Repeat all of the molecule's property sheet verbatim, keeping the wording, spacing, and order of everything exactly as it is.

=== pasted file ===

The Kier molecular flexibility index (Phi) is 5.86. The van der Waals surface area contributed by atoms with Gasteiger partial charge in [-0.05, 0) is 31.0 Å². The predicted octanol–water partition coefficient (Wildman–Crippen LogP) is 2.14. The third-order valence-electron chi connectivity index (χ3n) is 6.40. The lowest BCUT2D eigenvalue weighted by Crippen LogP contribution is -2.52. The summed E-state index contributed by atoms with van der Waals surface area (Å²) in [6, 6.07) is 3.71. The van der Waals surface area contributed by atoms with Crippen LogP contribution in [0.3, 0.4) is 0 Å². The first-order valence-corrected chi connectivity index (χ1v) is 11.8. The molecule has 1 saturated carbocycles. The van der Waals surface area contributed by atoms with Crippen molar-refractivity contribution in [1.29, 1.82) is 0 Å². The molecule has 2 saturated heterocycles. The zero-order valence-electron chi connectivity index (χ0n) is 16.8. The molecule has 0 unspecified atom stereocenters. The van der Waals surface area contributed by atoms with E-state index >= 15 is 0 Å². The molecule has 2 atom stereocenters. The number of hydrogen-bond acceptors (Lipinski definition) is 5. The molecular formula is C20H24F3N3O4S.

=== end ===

The Kier molecular flexibility index (Phi) is 5.86. The van der Waals surface area contributed by atoms with Gasteiger partial charge in [-0.05, 0) is 31.0 Å². The predicted octanol–water partition coefficient (Wildman–Crippen LogP) is 2.14. The third-order valence-electron chi connectivity index (χ3n) is 6.40. The lowest BCUT2D eigenvalue weighted by Crippen LogP contribution is -2.52. The summed E-state index contributed by atoms with van der Waals surface area (Å²) in [6, 6.07) is 3.71. The van der Waals surface area contributed by atoms with Crippen LogP contribution in [0.3, 0.4) is 0 Å². The first-order valence-corrected chi connectivity index (χ1v) is 11.8. The molecule has 1 saturated carbocycles. The van der Waals surface area contributed by atoms with Crippen molar-refractivity contribution in [1.29, 1.82) is 0 Å². The molecule has 2 saturated heterocycles. The zero-order valence-electron chi connectivity index (χ0n) is 16.8. The molecule has 0 unspecified atom stereocenters. The van der Waals surface area contributed by atoms with E-state index >= 15 is 0 Å². The molecule has 2 atom stereocenters. The number of hydrogen-bond acceptors (Lipinski definition) is 5. The molecular formula is C20H24F3N3O4S.